Thinking back to how I once viewed the power of visual images. It was the Sixties and "new journalism" was the fad. Long stories in Esquire, Rolling Stone, New Yorker Magazine, etc., thought it was something Tom Wolf called "New Journalism." When writers told what the subject was wearing, color of their socks, what they were doing, how they were sitting, etc. etc.
Wouldn't it be easier to simply show it? I thought this was photojournalism. Words nd pictures working together to show what was happening.
Stumbled upon reference to Newsday's Director of Photography, Harvey Weber, viewing journalism as showing the beginning, middle and end. The newspaper photographer showing up and simply captured a moment. Didn't tell the whole story.
But with words and photos work together to tell the story. What is photojournalism? I see it as a part, you can't tell the whole story with just words or just with photos. You need to combine both.
For many this is still strange. They only see photos as decoration to the word story. Rather than imagine, see it. Look at a picture and have the words fill in the gaps. Tell about what happened before and who the people are in the photo. This means the photo editor needs to pick a photo that fits with the story, not the most beautiful photo or most eye-catching shot.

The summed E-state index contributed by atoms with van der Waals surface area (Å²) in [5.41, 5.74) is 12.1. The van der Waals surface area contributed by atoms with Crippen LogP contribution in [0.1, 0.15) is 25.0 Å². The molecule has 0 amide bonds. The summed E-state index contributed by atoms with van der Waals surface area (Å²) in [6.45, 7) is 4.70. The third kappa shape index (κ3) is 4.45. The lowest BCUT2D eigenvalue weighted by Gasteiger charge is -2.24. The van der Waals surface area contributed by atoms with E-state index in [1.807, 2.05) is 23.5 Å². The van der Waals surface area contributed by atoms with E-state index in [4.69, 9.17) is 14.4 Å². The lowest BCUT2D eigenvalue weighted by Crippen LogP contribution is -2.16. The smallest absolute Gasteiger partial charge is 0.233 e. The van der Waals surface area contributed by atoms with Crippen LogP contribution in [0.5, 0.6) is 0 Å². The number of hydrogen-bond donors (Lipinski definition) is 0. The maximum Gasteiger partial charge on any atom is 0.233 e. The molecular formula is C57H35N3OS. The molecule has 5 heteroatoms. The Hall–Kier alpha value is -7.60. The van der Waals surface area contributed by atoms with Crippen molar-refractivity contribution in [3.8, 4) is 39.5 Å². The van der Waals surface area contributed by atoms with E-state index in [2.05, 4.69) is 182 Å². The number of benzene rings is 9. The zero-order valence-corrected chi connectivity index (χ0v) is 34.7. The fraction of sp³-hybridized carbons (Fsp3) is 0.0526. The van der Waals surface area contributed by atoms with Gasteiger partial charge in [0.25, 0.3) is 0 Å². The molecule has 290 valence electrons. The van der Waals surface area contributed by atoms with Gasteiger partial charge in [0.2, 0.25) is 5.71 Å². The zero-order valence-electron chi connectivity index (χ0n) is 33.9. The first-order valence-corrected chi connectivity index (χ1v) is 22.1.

Speaking at a Photo Expo in New York with John Durniak I thought photojournalism was dead as color photography made the photo simply a tool to attract readers to read the story. In black and white you could study the face of the people, see where they were, freeze the moment. Not distracted by COLOR
With color, photos were decoration. Posed with fill-in flash so the blue sky was darker. Editors didn't mind, they saw it as a way to pull readers into reading the story. Not telling the story.
I could say the newsphotographer was someone who covered events:Auto accidents, fires, press conference, demonstrations, events, but the photojournalist was someone getting a photo of people doing things. One photo or several photos that tied in with the words to tell the whole story.
''John Durniak was one of the first to realize the potential of the 35-millimeter camera,'' said Carl Mydans, one of the first photographers hired by Life, who later worked for Time, ''and he affected most of us who were photojournalists in how we looked upon reporting with a camera. We were storytellers with a camera, and that was his continual direction to us: 'Don't forget what you are. You are reporters, telling stories in pictures.' '